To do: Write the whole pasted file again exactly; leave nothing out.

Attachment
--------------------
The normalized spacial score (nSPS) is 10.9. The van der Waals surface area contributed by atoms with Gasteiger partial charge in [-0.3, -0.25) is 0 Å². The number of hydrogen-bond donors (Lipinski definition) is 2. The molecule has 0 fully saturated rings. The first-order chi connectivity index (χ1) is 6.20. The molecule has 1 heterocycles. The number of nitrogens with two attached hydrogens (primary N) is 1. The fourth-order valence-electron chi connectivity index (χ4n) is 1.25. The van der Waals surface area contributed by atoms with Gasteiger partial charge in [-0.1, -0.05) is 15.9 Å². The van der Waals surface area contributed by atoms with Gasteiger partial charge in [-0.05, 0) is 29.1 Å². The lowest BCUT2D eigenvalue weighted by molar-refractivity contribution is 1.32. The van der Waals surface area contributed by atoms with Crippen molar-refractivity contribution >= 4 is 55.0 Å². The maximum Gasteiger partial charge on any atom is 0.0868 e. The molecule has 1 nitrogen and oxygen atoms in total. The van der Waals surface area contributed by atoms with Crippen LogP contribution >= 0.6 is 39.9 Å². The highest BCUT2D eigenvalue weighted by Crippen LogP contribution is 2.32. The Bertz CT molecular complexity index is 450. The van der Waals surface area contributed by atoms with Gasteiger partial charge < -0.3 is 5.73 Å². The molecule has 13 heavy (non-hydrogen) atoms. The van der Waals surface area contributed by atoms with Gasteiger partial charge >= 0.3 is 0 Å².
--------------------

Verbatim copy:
The normalized spacial score (nSPS) is 10.9. The van der Waals surface area contributed by atoms with Gasteiger partial charge in [-0.3, -0.25) is 0 Å². The number of hydrogen-bond donors (Lipinski definition) is 2. The molecule has 0 fully saturated rings. The first-order chi connectivity index (χ1) is 6.20. The molecule has 1 heterocycles. The number of nitrogens with two attached hydrogens (primary N) is 1. The fourth-order valence-electron chi connectivity index (χ4n) is 1.25. The van der Waals surface area contributed by atoms with Gasteiger partial charge in [-0.1, -0.05) is 15.9 Å². The van der Waals surface area contributed by atoms with Gasteiger partial charge in [-0.05, 0) is 29.1 Å². The lowest BCUT2D eigenvalue weighted by molar-refractivity contribution is 1.32. The van der Waals surface area contributed by atoms with Crippen molar-refractivity contribution >= 4 is 55.0 Å². The maximum Gasteiger partial charge on any atom is 0.0868 e. The molecule has 1 nitrogen and oxygen atoms in total. The van der Waals surface area contributed by atoms with Crippen LogP contribution >= 0.6 is 39.9 Å². The highest BCUT2D eigenvalue weighted by Crippen LogP contribution is 2.32. The Bertz CT molecular complexity index is 450. The van der Waals surface area contributed by atoms with Gasteiger partial charge < -0.3 is 5.73 Å². The molecule has 13 heavy (non-hydrogen) atoms. The van der Waals surface area contributed by atoms with Gasteiger partial charge >= 0.3 is 0 Å².